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cjshima

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Everything posted by cjshima

  1. It's nice that I have a long Japanese last name - it's not difficult, just long. As soon as someone calls and starts tripping over my last name, I hang up because they obviously just saw my name for the first time.
  2. We purchased our Barton on Ebay. There is one seller who works with Susan Barton - Tim & Evelyn - and if you purchase from them, you can purchase extra tile sets from Susan Barton (if you buy from any other private person, you cannot buy extra tile sets from Barton). You need to keep the tile sets from all the previous levels, so extra tiles are a big plus if you want to resell the level. We have been able to resell our levels after using them (actually posted here on Well Trained Mind on the Buy & Sell forum). It makes it pretty economical. Higher levels get a little tricky because not many people sell them, but we were able to buy up to level 9 from Tim & Evelyn.
  3. I just finished Winston Grammar with my 5th grader and loved it. In fact, I'm going to switch to Advanced Winston Grammar for my 8th grader next year (I used Easy Grammar Plus with him last year) and do Winston Word Works for the 5th grader (6th grade in the fall).
  4. I used it for both my children last year. My daughter did Math 5. At first, she only used the lessons on the computer. About halfway through the year, she decided she liked the textbook better. The textbook gives the same lesson as the computer. She would do her lesson in the textbook and then enter the answers in the computer. My son (7th grade) did Algebra 1. He only used the textbook, never touched the computer portion at all. In Algebra 1 last year, there was no online grading (but starting this year there is). I liked how the lessons were pretty clear and easy to follow. Because he didn't use the computer, I had to grade his assignments and go over problems with him that he missed, but if you aren't comfortable with math you could have your child look at the answers worked out on the CD. I think they are pretty thorough, however I noticed that in Algebra 1, they didn't cover the quadratic formula or how to graph quadratic equations. I went over those with him at the end of the year. I notice that in the new Algebra 1 book this year, they have added those topics (there must have been complaints because those topics are on the state testing for Algebra). I do notice that on Algebra 2 they are covered. I am happy with the program and will be using it again next year - Math 6 for my daughter and Geometry for my son. The children will probably do most of the work from the textbooks.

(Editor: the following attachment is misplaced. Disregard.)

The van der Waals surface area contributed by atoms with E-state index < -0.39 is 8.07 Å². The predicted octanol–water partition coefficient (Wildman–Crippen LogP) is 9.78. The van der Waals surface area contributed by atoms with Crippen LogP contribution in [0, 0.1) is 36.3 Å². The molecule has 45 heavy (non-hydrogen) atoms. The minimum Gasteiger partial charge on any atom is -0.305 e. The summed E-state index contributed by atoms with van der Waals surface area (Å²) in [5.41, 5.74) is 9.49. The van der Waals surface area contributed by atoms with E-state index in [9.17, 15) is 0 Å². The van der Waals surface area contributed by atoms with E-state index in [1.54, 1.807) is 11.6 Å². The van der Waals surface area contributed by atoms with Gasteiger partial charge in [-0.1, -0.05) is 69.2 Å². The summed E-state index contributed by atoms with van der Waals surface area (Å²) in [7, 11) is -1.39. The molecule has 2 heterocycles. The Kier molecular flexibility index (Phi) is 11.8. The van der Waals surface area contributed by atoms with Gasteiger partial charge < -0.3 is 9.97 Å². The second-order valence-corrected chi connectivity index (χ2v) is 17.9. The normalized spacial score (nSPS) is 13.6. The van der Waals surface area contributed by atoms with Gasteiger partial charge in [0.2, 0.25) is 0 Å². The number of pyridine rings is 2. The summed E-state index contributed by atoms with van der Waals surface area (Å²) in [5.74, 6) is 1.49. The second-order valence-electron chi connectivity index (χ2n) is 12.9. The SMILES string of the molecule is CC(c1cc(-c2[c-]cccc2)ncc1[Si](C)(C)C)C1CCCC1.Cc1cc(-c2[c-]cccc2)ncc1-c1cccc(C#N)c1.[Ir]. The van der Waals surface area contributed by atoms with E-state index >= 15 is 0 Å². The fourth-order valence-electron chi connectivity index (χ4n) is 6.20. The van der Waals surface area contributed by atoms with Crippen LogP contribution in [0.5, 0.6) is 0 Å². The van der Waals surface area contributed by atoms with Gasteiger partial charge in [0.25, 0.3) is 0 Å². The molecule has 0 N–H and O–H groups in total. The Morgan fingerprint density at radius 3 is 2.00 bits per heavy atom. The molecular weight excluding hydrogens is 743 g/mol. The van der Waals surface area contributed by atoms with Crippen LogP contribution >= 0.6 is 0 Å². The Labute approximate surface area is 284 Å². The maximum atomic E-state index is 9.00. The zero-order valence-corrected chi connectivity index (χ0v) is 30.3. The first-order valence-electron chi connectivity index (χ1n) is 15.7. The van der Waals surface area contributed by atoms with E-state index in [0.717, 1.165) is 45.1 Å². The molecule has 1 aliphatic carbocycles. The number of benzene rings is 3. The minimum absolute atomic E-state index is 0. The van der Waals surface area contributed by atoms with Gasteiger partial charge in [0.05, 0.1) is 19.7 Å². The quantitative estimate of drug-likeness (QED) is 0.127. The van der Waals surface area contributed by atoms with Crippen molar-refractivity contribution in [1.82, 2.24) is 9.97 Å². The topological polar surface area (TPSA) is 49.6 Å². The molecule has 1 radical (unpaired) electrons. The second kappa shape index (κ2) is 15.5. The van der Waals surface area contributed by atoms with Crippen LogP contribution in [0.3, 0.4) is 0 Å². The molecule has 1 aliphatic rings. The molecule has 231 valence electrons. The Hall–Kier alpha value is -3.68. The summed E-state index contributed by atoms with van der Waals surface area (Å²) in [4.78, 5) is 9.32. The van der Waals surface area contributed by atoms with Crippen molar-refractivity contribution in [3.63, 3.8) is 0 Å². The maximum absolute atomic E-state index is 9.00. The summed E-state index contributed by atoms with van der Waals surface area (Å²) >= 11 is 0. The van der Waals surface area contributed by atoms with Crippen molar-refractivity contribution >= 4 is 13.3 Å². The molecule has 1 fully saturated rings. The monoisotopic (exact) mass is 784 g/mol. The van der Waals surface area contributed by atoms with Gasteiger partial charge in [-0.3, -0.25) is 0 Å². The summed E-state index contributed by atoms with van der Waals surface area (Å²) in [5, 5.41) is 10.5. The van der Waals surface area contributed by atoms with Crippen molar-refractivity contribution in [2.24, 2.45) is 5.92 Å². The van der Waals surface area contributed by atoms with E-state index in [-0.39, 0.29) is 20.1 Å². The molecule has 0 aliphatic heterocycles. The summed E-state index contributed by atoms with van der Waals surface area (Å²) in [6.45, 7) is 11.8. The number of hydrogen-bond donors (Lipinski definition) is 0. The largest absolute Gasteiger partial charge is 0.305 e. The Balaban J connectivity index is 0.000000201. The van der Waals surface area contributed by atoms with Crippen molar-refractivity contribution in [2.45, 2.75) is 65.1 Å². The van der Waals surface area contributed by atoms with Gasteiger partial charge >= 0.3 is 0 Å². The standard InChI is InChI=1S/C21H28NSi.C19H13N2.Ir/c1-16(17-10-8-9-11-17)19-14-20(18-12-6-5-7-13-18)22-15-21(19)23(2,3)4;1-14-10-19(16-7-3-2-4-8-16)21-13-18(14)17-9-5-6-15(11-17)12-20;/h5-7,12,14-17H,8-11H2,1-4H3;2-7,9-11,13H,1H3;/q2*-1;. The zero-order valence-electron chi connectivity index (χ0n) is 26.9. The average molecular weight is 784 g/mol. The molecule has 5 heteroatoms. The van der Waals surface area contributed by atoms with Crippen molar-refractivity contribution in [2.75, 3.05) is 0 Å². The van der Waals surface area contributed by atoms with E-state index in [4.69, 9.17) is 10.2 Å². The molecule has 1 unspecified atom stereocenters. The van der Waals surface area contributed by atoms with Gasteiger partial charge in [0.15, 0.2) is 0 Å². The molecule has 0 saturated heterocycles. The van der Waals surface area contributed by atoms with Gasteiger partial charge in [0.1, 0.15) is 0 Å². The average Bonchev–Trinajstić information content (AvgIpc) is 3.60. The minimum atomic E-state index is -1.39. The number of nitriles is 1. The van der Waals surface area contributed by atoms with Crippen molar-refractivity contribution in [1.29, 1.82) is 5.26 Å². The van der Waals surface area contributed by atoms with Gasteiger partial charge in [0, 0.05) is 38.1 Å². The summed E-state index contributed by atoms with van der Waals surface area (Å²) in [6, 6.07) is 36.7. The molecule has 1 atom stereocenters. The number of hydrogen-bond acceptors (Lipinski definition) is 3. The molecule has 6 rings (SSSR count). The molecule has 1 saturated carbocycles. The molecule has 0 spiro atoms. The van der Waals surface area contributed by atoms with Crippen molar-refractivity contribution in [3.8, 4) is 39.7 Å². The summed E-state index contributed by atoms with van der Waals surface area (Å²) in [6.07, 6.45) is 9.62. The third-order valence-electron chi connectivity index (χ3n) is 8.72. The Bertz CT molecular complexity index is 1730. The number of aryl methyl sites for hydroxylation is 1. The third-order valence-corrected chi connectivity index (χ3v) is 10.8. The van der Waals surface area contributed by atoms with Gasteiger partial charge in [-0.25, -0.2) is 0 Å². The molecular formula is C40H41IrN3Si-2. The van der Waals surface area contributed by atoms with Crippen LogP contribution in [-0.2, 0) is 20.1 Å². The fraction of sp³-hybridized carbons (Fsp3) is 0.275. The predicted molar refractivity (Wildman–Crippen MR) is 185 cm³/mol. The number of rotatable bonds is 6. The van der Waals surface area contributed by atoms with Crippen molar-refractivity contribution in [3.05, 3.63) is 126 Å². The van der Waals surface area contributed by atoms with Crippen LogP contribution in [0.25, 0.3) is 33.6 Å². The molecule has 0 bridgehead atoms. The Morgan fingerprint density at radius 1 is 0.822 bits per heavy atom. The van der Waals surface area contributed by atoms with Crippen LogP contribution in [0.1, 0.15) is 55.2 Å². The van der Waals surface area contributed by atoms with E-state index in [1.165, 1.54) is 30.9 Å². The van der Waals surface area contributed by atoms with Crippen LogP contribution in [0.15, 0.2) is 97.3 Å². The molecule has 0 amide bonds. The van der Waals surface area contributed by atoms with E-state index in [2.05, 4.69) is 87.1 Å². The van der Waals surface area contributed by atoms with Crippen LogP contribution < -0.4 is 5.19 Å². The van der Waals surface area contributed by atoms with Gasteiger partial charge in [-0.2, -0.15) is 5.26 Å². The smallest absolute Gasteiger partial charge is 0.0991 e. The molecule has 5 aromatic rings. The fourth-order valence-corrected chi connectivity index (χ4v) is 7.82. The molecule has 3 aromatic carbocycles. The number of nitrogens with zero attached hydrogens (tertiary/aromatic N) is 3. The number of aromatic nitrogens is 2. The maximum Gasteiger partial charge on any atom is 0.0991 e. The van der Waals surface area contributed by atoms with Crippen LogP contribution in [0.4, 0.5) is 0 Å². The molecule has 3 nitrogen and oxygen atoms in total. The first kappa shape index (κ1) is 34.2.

5. I'm going to continue my daughter's Barton and have her review the Times Alive videos so she doesn't forget her math facts, but that's about it.
  6. I just finished using Basic Winston Grammar for my 5th grade daughter and loved it. I used Easy Grammar Plus for my 7th grade son - it was fine, but not particularly challenging. I was thinking about switching my son to Advanced Winston Grammar for 8th grade. Is anyone familiar with it? Can I just start him on that without doing the Basic program? He learns concepts pretty easily.
  7. I used Winston Grammar this last year for my 5th grade dyslexic daughter and it worked wonderfully. It is very thorough about explaining the different parts of speech.
  8. Thank you for the info. I have the multiplication program "Times Tables the Fun Way". My daughter enjoys the stories and songs. However, when I ask her "What's 8x8" she forgets which story it is. When I prompt her about the story ("Two snowmen walking..."), then she immediately says "8x8 is 64"
  9. It sounds like you should do levels 1 & 2. My daughter is also in the 5th grade. I started her on level 1 in April. It was easy for her, but it was good to get the foundation in. Level 1 is phonemic awareness, so that would be good for teaching your child the letter sounds (they only do short vowel sounds at this level). Level 2 works on letter reversals. It is important to have these 2 levels mastered in order to work through level 3, where it starts getting harder with all the spelling rules.
  10. I have a question about working memory. My dyslexic daughter can memorize music (she sings) and bible verses for AWANA, yet no matter how much we work with her, she can't memorize multiplication tables. Is that a working memory issue?
  11. One other thing about level 2 - if your child has a problem with letter reversals (my daughter often reversed "b" and "d"), level 2 addresses that problem (along with the letter "p"). It is not addressed in the later levels.